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What is a Payslip?

In most countries, employers are legally required to produce and provide their workers with documentation showing workers’ earnings and deductions. These are generally referred to as ‘payslips’.

A payslip is a document that employers provide to their employees each pay period. Payslips may be distributed electronically or via physical copy depending on a given organisation’s accounting setup and local regulations. In most countries, employees have a statutory right to receive payslips and employers must provide them.

For employees, a payslip serves as a record of their earnings and outlines the details of those earnings as well as any deductions for a specific pay period. Depending on the company, the payslip may also include earning totals for the current year, or ‘year-to-date’ (YTD) totals. This compilation of information allows workers to track their income, verify for accuracy, and ask for a review if they spot something amiss.

In some countries, payslips can also be used to verify employment and average annual salaries when applying for things like bank loans, home mortgages, or international work visas.

What information is included on a payslip?

A typical payslip generally contains:

The current pay period

A payslip should clearly include the dates covered for that specific payment period, indicating the specific time frame for which the employee is being paid. For example, if employees are paid bi-weekly, the two-week period for which the worker is being paid should be clearly notated. The same is true for monthly payments.

Individual earnings categories

Sometimes a worker is paid for other things outside of their regular salary or hourly wages. This section provides a breakdown of earnings in various categories for the pay period.

In addition to a regular salary or hourly wage, these might include any overtime pay, bonuses, commissions, remote work allowances, reimbursements, or other additional earnings.


‘Deductions’ refers to any amounts withheld from the employee's earnings. The most common deductions are for income tax, social security or pension contributions, health insurance premiums, retirement fund contributions, and any other voluntary deductions.

In countries like the UK offering bike-to-work schemes, workers typically enter into a salary sacrifice arrangement, meaning a portion of their pre-tax salary is used to cover the cost of the bicycle and accessories in exchange for a tax break. These deductions will appear on the employee’s regular payslip.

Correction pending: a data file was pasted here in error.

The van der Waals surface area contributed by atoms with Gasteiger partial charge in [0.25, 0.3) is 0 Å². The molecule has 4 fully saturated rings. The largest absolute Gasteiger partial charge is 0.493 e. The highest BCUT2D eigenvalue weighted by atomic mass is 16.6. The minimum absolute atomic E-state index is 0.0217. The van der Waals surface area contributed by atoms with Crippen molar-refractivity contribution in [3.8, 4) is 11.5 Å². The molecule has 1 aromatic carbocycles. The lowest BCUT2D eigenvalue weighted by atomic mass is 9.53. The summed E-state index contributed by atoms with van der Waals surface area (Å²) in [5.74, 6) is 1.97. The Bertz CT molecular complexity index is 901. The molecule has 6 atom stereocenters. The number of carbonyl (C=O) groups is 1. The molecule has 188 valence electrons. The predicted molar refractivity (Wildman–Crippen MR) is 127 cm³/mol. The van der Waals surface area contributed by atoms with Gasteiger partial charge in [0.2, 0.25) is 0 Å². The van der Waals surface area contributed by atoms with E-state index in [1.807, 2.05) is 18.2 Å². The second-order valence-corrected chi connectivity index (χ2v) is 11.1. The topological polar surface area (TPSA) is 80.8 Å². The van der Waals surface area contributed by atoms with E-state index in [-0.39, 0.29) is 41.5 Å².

This section outlines information about taxes withheld from the employee's earnings, including federal, local, and other applicable taxes, all depending on the worker’s tax residency.

Gross pay

This is the total amount of earnings before any deductions are taken out. This total will include all wages if the payment combines amounts from differing ‘categories’.

Net pay

Net pay, also known as ‘take-home pay’, is the amount the employee receives after all deductions have been subtracted from the gross pay.

This is the actual amount the employee will receive in their bank account or via a physical paycheck.

Year-to-date (YTD) totals

This section provides a summary of the employee's earnings and deductions for the entire year up to the current pay period. In most cases, employers include YTD earnings on every payslip throughout their fiscal or taxable year.

Employer contributions

If the employer makes contributions to retirement plans, health insurance, or other benefits on behalf of the employee, those contributions may be listed on the payslip.

Is a payslip the same thing as a paycheck?

No, a payslip is not the same as a paycheck.

Whereas a physical paycheck can be taken to a bank and deposited into an account or exchanged for cash, a payslip is simply a record of earned compensation. It is not possible to exchange one for money. The word ‘payslip’ or ‘pay stub’ should be clearly notated on the document.

For companies that do offer physical paychecks to employees, the paycheck is often attached to the payslip and easily detached.

Get global payroll help with Boundless

Juggling employee pay and the accompanying payslips and records is a big job. When you’re managing a global team, ensuring you remain compliant with each country’s requirements is paramount.

Boundless can do more than help: As part of our global employment solution, we take care of your employee’s payroll. Chat to one of our experts about your options.

The making available of information to you on this site by Boundless shall not create a legal, confidential or other relationship between you and Boundless and does not constitute the provision of legal, tax, commercial or other professional advice by Boundless. You acknowledge and agree that any information on this site has not been prepared with your specific circumstances in mind, may not be suitable for use in your business, and does not constitute advice intended for reliance. You assume all risk and liability that may result from any such reliance on the information and you should seek independent advice from a lawyer or tax professional in the relevant jurisdiction(s) before doing so.

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